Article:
The Birthday of our Beloved Mother
On 8th December the Church celebrates the Immaculate Conception of the Blessed Virgin Mary and on 8th September she celebrates the birthday of Mother Mary. As it is normal, after nine months of her conception she is born.
Virgin Mary with Child and the young St. John the Baptist F. de Zurbarán (WGoA)
The Church celebrates the birthdays of three important persons – that of Jesus, Mother Mary and John the Baptist. The birth of John the Baptist was important because he came as the forerunner of Jesus Christ, the Saviour of the world. Mother Mary is the woman chosen by God to give birth to the ‘Word Incarnate’, who was to ‘strike the head of the enemy’ (cfr. Gen. 3.15). It was her ‘body that God prepared from all eternity for His Son’ (Heb. 10. 5). Jesus did not have an earthly father, “for the child conceived in her was from the Holy Spirit” (Mt. 1. 20). The flesh and blood of Jesus was coming from Mother Mary, and it has to be spotless.
And hence God deigned her to be conceived ‘Immaculate’- free from original sin. God did not want her to be stained by the original sin, because “nothing unclean shall enter the Kingdom of God” (Rev. 21.27). So she is closely collaborating with Jesus from the very first moment of His conception.
Before breathing His last, Jesus was mindful of His beloved mother and He entrusted her to His dear disciple. Jesus told His mother: “here is your son”. At the foot of the Cross she accepted the motherhood of every disciple of Christ. Then He said to the disciple, “Here is your mother”. And from that hour the disciple took her into his own home” (Jn. 19.27). Every disciple of Jesus has to accept the Mother of Jesus into his home/ heart. Jesus gave Mother Mary to His disciples as His last gift, but we are free to accept the gift or not! As we are eager to celebrate birthday of our dear ones, let us make our Divine Mother happy by accepting her wholeheartedly into our homes/ hearts.
Mother Mary was also with the Apostles and the disciples at the beginning of the Church at Pentecost (it is worth noting and reflecting that she was not at the institution of the Sacrament of Priesthood, Holy Eucharist and at the institution of the Sacrament of Confession!). God has well defined her feminine role in the Church. She is our Mother and our great intercessor before the Throne of God. We venerate her because she is the most beloved daughter of the Heavenly Father, the loving and most holy Mother of her Son Jesus and the beloved Spouse of the Holy Spirit— all because of her total conformity with the will and plan of the Triune God all throughout her life. Yes, let us honour her for what God has chosen her to be and also because she is “blessed for she believed that there would be a fulfilment of what was spoken to her by the Lord” (Lk. 1.45). Hence the Church gives her the ‘hyper dulia’, the highest VENERATION (NOT ADORATION) as taught by the Lateran Council IV, 1215.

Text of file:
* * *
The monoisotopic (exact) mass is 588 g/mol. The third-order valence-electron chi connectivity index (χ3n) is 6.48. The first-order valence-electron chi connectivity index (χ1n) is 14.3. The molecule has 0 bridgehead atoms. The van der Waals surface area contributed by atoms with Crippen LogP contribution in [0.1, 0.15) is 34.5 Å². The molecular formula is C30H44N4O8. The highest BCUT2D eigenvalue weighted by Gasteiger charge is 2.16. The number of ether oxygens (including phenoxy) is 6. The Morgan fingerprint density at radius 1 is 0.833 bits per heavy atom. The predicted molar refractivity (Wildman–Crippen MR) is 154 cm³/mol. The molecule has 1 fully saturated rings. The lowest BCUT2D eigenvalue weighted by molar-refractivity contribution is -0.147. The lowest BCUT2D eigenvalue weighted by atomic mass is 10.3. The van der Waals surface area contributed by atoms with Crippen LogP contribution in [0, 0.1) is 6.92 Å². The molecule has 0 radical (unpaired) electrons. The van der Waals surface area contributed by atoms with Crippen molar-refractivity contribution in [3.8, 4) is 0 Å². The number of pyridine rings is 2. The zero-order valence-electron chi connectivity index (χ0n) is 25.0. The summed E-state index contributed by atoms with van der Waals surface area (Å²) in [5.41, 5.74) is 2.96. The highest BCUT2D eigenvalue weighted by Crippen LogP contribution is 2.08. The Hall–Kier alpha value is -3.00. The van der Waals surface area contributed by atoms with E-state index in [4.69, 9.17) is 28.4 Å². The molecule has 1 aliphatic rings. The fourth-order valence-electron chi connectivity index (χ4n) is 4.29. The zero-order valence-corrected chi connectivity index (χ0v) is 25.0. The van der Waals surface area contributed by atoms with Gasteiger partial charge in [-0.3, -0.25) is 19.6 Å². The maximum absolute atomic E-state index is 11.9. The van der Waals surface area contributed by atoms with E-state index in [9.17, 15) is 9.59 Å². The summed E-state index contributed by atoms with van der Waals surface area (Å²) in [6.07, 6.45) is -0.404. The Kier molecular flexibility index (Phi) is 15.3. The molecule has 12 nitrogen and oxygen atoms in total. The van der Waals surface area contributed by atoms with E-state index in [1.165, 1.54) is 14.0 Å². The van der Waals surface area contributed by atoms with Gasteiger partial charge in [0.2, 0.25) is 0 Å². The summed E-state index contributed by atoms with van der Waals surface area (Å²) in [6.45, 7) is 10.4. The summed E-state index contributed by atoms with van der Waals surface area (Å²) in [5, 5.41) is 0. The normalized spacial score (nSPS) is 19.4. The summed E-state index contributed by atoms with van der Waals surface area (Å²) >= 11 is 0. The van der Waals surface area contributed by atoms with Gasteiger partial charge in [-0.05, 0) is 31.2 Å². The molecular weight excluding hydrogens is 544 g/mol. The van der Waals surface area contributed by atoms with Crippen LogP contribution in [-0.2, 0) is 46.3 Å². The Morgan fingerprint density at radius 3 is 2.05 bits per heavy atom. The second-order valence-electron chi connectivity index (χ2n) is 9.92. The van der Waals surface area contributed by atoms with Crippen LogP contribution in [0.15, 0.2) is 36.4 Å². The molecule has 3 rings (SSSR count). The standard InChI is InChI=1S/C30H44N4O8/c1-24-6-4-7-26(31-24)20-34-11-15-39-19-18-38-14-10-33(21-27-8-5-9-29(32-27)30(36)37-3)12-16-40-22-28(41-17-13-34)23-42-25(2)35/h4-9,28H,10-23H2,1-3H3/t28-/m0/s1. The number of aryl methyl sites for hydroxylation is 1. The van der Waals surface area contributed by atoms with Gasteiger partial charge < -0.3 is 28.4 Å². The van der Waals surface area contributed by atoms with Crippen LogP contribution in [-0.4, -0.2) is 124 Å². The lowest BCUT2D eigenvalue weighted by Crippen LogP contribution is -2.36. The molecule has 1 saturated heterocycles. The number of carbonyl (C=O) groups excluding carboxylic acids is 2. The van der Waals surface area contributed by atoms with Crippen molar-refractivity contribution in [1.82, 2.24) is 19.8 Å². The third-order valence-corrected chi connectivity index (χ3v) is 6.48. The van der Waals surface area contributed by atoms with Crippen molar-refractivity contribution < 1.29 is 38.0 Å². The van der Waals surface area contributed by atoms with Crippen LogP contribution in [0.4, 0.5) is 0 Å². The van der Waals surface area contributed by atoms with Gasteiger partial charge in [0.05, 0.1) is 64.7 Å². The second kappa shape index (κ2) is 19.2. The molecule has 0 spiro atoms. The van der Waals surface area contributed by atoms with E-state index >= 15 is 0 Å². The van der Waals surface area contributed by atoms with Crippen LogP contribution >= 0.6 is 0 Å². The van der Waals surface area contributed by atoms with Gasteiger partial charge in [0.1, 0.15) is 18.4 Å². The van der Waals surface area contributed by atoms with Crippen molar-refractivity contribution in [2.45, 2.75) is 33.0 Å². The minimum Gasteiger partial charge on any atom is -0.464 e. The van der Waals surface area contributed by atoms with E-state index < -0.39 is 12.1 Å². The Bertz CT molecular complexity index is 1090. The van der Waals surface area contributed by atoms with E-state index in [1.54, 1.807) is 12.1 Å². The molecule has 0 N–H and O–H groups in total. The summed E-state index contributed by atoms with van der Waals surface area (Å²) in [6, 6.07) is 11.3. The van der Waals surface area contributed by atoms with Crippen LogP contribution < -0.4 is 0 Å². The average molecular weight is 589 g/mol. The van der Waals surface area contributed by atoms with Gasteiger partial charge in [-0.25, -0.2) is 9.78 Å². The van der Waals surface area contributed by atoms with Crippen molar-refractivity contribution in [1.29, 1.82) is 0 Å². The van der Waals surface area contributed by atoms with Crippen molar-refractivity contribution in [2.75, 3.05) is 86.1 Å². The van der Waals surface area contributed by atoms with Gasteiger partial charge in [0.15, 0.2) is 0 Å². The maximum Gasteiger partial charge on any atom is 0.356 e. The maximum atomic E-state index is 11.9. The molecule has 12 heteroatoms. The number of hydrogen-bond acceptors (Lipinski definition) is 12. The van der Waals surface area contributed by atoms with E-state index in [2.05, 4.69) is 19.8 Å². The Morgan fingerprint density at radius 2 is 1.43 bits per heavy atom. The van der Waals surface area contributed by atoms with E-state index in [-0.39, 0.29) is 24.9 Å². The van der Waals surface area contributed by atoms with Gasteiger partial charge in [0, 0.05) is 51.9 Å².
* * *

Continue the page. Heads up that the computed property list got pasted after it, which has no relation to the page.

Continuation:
This Divine Mother is very sensitive to our needs and is eager to help us as she did at the wedding at Cana. Even though Jesus said, ‘My hour has not yet come’ (Jn. 2.4), she was confident of her request would be granted. So she told the servants, “Do whatever he tells you” (vs.5). We get the graces and blessings, not from the Divine Mother; she is only a Mediator before the Throne of God- and we ask her to ‘pray for us’. But as Jesus Himself has pointed out, “if you love me, you will keep my commandments” (Jn.14.15), in order to get the benefit of the intercession of Mother Mary, we need to ‘do as her Son says ’. As we, the children of Mother Mary, rejoice on her birthday, let us pledge to her that we heed to her request which she made at Cana, and which she repeatedly exhorts us to do in all her apparitions down the centuries. And let us offer her this as our birthday gift, rising from this earth to heaven !
Immaculate Conception of the Blessed Virgin Mary
The Immaculate Conception is a dogma of the Catholic Church which proclaims that from the moment when Mary was conceived she was kept free from the stain of original sin and was filled with the sanctifying grace. This is the third dogma proclaimed by the Church on Mother Mary. Till now four Marian dogmas have been proclaimed.
- Mary is the Mother of God, proclaimed at the Council of Ephesus in 431.
- The Perpetual Virginity of Mother Mary proclaimed in 649 at the Lateran Council that she was virgin, before, during and after the birth of Jesus.
- The Immaculate Conception of Mother Mary proclaimed by Pope Pius IX on 8th December 1854.
- The Assumption of Mary into heaven proclaimed by Pope Pius XII on 1st November 1950, that at the end of her life, Mary was assumed into heaven, body and soul.
Immaculate Conception – B.E.Murillo (WGoA)
In this Year of Faith, let us try to deepen our knowledge and conviction of the truth of the Immaculate Conception of Our Blessed Virgin Mary. It is in view of her role as the Mother of God, that she was preserved from any stain of sin, from the moment of her conception. We read in the book of Hebrews: “When Christ came into the world, he said, ‘a body you have prepared for me” (10.5). In the Apostolic Constitution ‘Ineffabilis Deus’, Pope Pius IX stated that the Blessed Virgin Mary “in the first instance of her conception, by a singular privilege and grace granted by God, in view of the merits of Jesus Christ, the Savior of the human race, was preserved, exempt from all stain of original sin”.